Today I was privileged to conduct an interview with Guido Henke, autor of the Jason Dark Ghost Hunter series and “The Curse of Kali.” Thank you so much for taking the time to do this interview, Mr. Henkel.
I love the supernatural element in these books and even more, the unusual, non-European elements you utilize. I’m assuming that you used the popular, well known setting of Victorian/Holmesian England to help ground your readers, but what compelled you to introduce the foreign supernatural elements?
As I am writing my stories, I always try to find interesting angles to familiar themes. Sometimes I end up giving the monsters abilities that are often overlooked, sometimes I simply pick a setting that is different from what you’d expect, and sometimes I will just make things up for the fun of it.
The hopping vampires in “Curse of Kali,” and even more prominently in “Fu Man Chu’s Vampire,” are a result of that approach. I didn’t want to write yet another vampire story. I had covered that territory with “Theater of Vampires” and felt that if I do vampires they needed to be unexpected. I am a big fan of the whole Fantasia/Wuxia movie genre out of Hong Kong, and while I was looking for a good angle on vampires, theJiang Shi – or hopping vampires – came to my mind. Clearly they were exotic enough to create a very different vampire story.
So, ultimately, it is really my desire to get away from overused stereotypes and clichés. While I love to use a gothic mood and atmosphere, and will often fall back on familiar imagery in the settings to evoke these emotions in the reader, when it comes to the bad guys and the stories themselves, I try to stay away from the off-the-shelf recipes.
Speaking as someone who gets easily tired by the “off-the-shelf recipes,” I appreciate your approach. Do you plan on taking Jason Dark and Siu Lin to other locations?
I have thought about making them travel and having an adventure play on an island with Voodoo and all that. I have also thought of sending them to Hong Kong so that Siu Lin could go back to her home country for a visit. The problem for me is that traveling these distances during the Victorian time period took ages. It wasn’t a matter of sitting in an airplane and getting off a few hours later on the other side of the world. Traveling to China took months in those days. The problem that I encounter as a storyteller is that I have to accommodate for these long time lapses on the one hand while also explaining why my characters would even go through the painful tribulations of such a travel and how they could even afford to do these trips. How can they just up and leave for six months?
Still, the idea is very intriguing, of course, and I have no doubt it will be a plot device I will use in the future. For the time being I limit myself to the British Isles.
I definitely understand the time constraints required by traveling in historical fiction. I’m a comic book reader among other things and found myself wondering if D.C.’s character of Jason Blood had anything to do with the creation of Jason Dark. (Just curious, but would love to know the story if there is a connection.)
No, it had no impact at all. As a matter of fact, I am not at all familiar with Jason Blood. I am not a comic book reader – with the exception of Asterix, Lucky Luke and TinTin books. So, no, that character was no influence.
What was an influence was the German dime novel character “John Sinclair,” however. It is a series that I grew up with and devoured as a child, and it sort of spawned the idea of me creating my own dime novel horror series. As an homage to that series I named my character Jason Dark in reference to the pen name of the author who has been writing the John Sinclair series for the past thirty-some years.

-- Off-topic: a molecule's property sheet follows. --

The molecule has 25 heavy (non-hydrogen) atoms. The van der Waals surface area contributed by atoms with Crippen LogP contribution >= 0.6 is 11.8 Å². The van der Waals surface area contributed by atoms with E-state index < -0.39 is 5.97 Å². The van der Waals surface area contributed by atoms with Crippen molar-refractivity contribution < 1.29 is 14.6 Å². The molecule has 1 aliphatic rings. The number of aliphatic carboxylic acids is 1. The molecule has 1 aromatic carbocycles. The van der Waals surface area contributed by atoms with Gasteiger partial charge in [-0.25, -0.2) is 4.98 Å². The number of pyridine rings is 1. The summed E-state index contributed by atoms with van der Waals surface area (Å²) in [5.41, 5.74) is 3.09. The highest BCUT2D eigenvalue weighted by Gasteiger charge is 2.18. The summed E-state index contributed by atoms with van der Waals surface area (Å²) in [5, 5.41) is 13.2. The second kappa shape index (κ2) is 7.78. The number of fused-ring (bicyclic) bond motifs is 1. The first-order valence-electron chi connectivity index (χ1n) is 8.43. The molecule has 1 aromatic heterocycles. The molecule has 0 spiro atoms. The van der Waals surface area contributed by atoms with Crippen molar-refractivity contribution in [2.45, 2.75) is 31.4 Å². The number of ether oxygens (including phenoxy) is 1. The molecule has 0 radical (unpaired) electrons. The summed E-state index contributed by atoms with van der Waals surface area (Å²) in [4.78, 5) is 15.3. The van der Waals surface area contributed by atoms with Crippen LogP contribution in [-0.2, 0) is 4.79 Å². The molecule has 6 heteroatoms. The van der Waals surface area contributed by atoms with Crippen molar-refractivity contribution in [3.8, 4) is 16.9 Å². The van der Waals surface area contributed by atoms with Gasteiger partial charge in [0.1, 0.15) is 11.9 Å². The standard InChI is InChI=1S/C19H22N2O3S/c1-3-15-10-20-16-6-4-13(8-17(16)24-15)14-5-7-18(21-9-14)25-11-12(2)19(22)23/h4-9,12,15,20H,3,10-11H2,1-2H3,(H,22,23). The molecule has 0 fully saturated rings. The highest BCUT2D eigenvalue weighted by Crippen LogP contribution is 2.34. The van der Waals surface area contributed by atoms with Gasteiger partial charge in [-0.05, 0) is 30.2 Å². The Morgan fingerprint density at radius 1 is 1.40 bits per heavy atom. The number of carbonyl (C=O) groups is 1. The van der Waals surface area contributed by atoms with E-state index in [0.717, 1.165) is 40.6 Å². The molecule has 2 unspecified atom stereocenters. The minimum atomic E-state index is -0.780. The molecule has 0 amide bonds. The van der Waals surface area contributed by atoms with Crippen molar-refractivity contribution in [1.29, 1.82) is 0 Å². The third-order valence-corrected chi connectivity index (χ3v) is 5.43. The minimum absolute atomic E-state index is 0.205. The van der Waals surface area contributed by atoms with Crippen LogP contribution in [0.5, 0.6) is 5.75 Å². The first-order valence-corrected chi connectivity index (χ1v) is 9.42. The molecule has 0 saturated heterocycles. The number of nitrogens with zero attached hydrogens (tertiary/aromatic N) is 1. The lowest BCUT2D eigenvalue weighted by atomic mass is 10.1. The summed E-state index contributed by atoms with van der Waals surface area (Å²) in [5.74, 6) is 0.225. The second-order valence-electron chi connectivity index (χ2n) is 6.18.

I had not heard of this series, so I guess both of us have new reading material to find now. LOL I know you’re a video game designer and I assume there’s some cross-pollination that goes on between your books and your games. How do you see the two working together, either now or in
I think there’s always cross pollination when someone works in a variety of creative areas. I am also a musician and it all washes together in one way or another. I always have had ideas for stories while developing games and vice versa. While I am writing I often think, “Hey, this would make a good game.” I make mental notes of it, naturally, but most of the time it is more something in the back of my head that unconsciously affects what I’m doing.
In the end it always comes down to the same thing. One day I will have an idea and it will set my mind aflame. When that happens I usually can’t let go of it. It will follow me for days and it simply will not go away. That is the moment I realize that this is the project I will have to do next because I won’t be able to get excited about anything else. It truly comes out of a passion.
Yes, it’s practically impossible to keep your attention narrowed for the necessary length of time without passion to help you focus. How do you divide your time between these two task masters?
I usually don’t. I practically stopped making games the day I started writing “Demon’s Night,” the first of my Jason Dark supernatural mysteries. I was a little bored with doing games and wanted to try something new. I loved the experience and ever since, my books have been my main focus that I have devoted all my efforts to.
Every time I think about games these days, it is more in terms of something I could use to further the reach of the Jason Dark books. Like some kind of a promotional tool, almost. But to be honest, I can’t get excited about games all that much these days. The games industry has changed so much over the years, and not for the better, so that I have very little inclination to become active in it at this point.